14. Paolo Sckokai & Daniele Moro, 2006. "Modeling the Reforms of the Common Agricultural Policy for Arable Crops under Uncertainty," American Journal of Agricultural Economics, Agricultural and Applied Economics Association, vol. 88(1), pages 43-56.
    15. Maitra, Pushkar & Ray, Ranjan, 2003. "The effect of transfers on household expenditure patterns and poverty in South Africa," Journal of Development Economics, Elsevier, vol. 71(1), pages 23-49, June.
    16. Khanna, Madhu & Isik, Murat & Zilberman, David, 2002. "Cost-effectiveness of alternative green payment policies for conservation technology adoption with heterogeneous land quality," Agricultural Economics of Agricultural Economists, International Association of Agricultural Economists, vol. 27(2), August.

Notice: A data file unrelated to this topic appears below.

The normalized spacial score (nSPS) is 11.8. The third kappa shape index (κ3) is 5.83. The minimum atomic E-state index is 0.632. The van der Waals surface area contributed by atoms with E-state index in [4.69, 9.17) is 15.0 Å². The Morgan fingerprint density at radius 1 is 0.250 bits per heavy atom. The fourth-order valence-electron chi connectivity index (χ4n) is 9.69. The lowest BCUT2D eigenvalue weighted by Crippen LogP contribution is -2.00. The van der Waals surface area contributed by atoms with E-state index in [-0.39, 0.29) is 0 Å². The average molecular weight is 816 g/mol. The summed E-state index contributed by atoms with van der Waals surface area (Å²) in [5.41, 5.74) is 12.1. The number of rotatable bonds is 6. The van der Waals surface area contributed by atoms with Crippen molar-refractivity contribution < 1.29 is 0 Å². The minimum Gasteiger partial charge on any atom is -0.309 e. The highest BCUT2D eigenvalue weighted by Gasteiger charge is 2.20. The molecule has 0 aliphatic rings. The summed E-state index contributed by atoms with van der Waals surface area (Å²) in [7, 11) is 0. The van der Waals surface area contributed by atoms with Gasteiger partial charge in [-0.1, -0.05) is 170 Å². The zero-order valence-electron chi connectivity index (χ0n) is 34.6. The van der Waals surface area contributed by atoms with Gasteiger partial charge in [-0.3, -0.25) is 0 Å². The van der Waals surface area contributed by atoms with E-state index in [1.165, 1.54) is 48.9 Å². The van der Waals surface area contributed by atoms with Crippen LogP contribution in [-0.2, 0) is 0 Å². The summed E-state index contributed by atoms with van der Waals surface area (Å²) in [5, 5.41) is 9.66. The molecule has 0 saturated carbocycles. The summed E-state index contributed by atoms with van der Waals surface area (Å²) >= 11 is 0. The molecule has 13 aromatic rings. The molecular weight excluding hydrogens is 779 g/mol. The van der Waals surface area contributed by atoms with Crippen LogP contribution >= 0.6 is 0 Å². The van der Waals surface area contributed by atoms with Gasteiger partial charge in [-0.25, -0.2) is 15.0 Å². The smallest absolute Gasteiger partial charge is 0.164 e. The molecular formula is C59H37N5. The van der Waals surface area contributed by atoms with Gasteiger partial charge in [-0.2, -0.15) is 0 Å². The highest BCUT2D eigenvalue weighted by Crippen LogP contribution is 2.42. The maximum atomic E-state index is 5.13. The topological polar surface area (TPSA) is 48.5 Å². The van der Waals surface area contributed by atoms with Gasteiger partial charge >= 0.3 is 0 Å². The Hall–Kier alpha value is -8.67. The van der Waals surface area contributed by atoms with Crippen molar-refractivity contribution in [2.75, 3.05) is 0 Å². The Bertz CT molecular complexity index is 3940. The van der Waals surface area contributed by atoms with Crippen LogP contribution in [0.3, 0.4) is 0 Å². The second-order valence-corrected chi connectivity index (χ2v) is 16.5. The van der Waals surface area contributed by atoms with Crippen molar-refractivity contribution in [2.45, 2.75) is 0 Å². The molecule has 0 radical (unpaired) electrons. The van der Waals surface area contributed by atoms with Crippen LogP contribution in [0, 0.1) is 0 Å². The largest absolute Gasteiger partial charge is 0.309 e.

17. Nancy H. Chau & Harry de Gorter, 2005. "Disentangling the Consequences of Direct Payment Schemes in Agriculture on Fixed Costs, Exit Decisions, and Output," American Journal of Agricultural Economics, Agricultural and Applied Economics Association, vol. 87(5), pages 1174-1181.
    18. Roberts, Russell D, 1984. "A Positive Model of Private Charity and Public Transfers," Journal of Political Economy, University of Chicago Press, vol. 92(1), pages 136-148, February.
    19. Petrick, Martin & Latruffe, Laure, 2003. "Credit access and borrowing costs in Poland's agricultural credit market: a hedonic pricing approach," IAMO Discussion Papers 46, Leibniz Institute of Agricultural Development in Transition Economies (IAMO).
    20. Pavel Ciaian & Jan Pokryvcak, 2004. "Agricultural Reform in Slovakia," Czech Journal of Economics and Finance (Finance a uver), Charles University Prague, Faculty of Social Sciences, vol. 54(9-10), pages 420-435, September.